In most places, if you were at an altitude of 12,500 feet, you would probably be close to the top of a lofty mountain. But in South America, you might be on the surface of a lake. That lake is Titicaca, the highest large lake on earth.
Lake Titicaca covers about 3,200 square miles, with a little more than half of its area in Peru and the rest in Bolivia. The lake is 130 miles long and up to 50 miles wide, and its surface is 12,560 feet above sea level, that’s almost 2.5 miles!
This high lake, was formed when volcanoes and earthquakes produced a deep trough in the earth, which was later filled by water from melting glaciers. It’s sometimes called the “Lake of the Clouds” because of its altitude. The name Titicaca came from the wildcats (titi) that live on the 30 islands (karka) in the lake.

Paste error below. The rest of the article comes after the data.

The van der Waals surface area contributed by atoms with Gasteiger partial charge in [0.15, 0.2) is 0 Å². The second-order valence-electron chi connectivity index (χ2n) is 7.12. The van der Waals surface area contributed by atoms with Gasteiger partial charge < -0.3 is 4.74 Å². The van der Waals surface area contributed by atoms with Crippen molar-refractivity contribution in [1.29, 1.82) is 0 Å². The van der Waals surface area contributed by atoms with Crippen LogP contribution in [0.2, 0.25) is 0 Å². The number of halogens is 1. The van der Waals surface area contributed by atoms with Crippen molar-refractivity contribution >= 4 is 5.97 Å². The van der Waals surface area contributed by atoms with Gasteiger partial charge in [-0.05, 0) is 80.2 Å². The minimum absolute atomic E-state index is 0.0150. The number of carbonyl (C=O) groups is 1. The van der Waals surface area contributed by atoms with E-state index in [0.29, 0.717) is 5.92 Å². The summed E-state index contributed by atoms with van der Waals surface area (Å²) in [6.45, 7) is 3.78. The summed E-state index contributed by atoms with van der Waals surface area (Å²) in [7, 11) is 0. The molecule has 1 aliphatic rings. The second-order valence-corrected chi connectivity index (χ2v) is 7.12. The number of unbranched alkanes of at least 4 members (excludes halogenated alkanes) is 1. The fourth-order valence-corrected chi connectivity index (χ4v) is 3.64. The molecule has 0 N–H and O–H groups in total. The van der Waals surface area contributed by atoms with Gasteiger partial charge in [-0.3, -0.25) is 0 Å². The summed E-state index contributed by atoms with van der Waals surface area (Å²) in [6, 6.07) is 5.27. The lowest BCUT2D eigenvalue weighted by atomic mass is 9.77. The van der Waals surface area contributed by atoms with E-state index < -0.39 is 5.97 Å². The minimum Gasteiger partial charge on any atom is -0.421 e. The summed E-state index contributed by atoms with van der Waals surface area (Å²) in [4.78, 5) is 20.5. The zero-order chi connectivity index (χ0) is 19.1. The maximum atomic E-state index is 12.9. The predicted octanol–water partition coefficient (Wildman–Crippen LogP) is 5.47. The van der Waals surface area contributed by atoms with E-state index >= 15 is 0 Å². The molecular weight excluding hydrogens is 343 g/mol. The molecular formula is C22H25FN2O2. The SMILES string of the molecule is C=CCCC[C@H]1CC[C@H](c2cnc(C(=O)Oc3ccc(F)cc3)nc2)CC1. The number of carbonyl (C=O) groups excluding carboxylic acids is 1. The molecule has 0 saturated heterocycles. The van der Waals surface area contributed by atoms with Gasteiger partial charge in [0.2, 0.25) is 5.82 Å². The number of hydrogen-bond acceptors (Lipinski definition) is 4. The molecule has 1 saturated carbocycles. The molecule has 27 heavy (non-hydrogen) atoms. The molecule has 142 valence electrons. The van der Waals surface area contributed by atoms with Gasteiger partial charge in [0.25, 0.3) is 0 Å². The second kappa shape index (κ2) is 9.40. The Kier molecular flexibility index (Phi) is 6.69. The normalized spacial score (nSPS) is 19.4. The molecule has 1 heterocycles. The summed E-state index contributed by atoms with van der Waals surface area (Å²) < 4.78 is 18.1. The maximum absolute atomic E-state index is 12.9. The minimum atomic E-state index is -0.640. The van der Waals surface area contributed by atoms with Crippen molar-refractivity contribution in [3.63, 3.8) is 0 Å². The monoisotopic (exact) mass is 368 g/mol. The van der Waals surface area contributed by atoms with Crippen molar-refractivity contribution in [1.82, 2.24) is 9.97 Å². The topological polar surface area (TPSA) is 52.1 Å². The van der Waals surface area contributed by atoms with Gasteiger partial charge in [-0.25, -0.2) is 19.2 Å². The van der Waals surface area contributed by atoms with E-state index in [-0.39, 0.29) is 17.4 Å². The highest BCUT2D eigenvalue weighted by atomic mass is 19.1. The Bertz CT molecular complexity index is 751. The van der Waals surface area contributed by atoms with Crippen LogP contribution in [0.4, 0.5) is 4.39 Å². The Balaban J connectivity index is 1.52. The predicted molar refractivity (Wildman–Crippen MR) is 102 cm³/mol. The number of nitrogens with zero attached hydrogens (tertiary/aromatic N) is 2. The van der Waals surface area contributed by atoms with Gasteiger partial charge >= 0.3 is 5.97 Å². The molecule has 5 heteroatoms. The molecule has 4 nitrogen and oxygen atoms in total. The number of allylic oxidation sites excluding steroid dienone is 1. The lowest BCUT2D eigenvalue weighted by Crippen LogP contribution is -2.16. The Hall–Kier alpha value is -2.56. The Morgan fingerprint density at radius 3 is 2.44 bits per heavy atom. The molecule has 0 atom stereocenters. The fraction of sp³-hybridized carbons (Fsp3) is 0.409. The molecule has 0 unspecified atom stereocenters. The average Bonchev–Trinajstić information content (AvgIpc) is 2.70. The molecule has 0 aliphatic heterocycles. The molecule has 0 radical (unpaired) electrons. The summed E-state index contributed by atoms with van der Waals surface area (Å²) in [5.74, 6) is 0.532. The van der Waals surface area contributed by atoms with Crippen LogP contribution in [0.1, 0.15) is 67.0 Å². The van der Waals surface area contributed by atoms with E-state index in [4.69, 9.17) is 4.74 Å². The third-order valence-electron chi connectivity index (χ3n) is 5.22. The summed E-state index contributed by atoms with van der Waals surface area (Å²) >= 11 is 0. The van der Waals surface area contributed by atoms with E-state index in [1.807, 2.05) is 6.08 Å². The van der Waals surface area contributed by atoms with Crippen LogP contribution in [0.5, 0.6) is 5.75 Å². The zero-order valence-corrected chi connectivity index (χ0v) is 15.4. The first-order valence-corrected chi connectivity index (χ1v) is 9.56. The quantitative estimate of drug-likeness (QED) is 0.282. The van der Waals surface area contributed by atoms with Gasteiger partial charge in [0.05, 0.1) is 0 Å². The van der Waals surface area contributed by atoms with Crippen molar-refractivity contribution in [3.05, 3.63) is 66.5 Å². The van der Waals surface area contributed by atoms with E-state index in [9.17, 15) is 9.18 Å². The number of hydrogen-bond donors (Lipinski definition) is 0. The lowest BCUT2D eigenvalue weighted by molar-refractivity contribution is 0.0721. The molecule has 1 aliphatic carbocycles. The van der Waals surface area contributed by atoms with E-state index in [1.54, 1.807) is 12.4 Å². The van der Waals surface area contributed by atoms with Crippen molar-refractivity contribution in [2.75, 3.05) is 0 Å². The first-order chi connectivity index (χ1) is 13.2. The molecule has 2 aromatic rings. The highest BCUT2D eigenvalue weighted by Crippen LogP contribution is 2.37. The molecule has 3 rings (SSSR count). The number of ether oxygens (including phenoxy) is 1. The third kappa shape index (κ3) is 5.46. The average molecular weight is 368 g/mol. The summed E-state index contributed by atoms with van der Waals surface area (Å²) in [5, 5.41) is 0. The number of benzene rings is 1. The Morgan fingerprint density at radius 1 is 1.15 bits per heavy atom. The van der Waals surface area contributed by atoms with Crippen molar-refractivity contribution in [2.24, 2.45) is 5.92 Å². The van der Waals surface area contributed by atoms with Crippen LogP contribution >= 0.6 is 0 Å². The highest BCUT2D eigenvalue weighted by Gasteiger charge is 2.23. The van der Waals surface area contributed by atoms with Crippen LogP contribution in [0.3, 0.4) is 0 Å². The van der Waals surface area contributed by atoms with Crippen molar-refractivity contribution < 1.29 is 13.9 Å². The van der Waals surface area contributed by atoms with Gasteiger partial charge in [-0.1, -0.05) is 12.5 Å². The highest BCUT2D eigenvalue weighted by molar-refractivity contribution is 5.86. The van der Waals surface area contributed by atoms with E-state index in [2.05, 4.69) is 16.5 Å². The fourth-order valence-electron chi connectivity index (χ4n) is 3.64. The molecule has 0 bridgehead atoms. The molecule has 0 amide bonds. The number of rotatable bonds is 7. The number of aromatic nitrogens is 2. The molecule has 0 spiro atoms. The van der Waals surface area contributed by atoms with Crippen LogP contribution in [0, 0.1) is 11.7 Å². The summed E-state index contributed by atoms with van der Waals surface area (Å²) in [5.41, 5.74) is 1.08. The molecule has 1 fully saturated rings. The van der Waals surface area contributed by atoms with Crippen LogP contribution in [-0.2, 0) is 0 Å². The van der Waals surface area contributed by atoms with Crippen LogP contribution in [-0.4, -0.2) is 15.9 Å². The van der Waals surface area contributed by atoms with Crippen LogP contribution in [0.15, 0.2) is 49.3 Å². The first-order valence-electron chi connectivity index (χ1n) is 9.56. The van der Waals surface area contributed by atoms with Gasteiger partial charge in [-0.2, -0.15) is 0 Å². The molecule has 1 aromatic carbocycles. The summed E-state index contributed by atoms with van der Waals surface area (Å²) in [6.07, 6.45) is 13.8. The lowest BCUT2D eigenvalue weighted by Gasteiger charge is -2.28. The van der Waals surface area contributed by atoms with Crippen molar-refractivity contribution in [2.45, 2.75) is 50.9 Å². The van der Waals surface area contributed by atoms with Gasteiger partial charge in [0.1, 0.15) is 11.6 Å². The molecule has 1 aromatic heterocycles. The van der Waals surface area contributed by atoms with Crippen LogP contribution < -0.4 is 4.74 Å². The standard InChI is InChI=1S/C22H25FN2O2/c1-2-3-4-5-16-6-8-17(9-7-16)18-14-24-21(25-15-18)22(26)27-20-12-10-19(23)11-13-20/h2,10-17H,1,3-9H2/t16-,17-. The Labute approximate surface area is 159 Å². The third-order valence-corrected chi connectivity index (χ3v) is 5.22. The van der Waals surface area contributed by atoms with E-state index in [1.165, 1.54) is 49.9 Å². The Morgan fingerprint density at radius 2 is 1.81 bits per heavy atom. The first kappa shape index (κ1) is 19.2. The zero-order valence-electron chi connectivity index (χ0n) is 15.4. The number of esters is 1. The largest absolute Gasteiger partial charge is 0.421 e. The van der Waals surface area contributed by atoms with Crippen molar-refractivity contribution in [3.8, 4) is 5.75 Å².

Parts of Lake Titicaca are more than 1,200 feet deep. Divers have discovered a number of strange creatures living in the depths of the lake, including a toad two feet in length!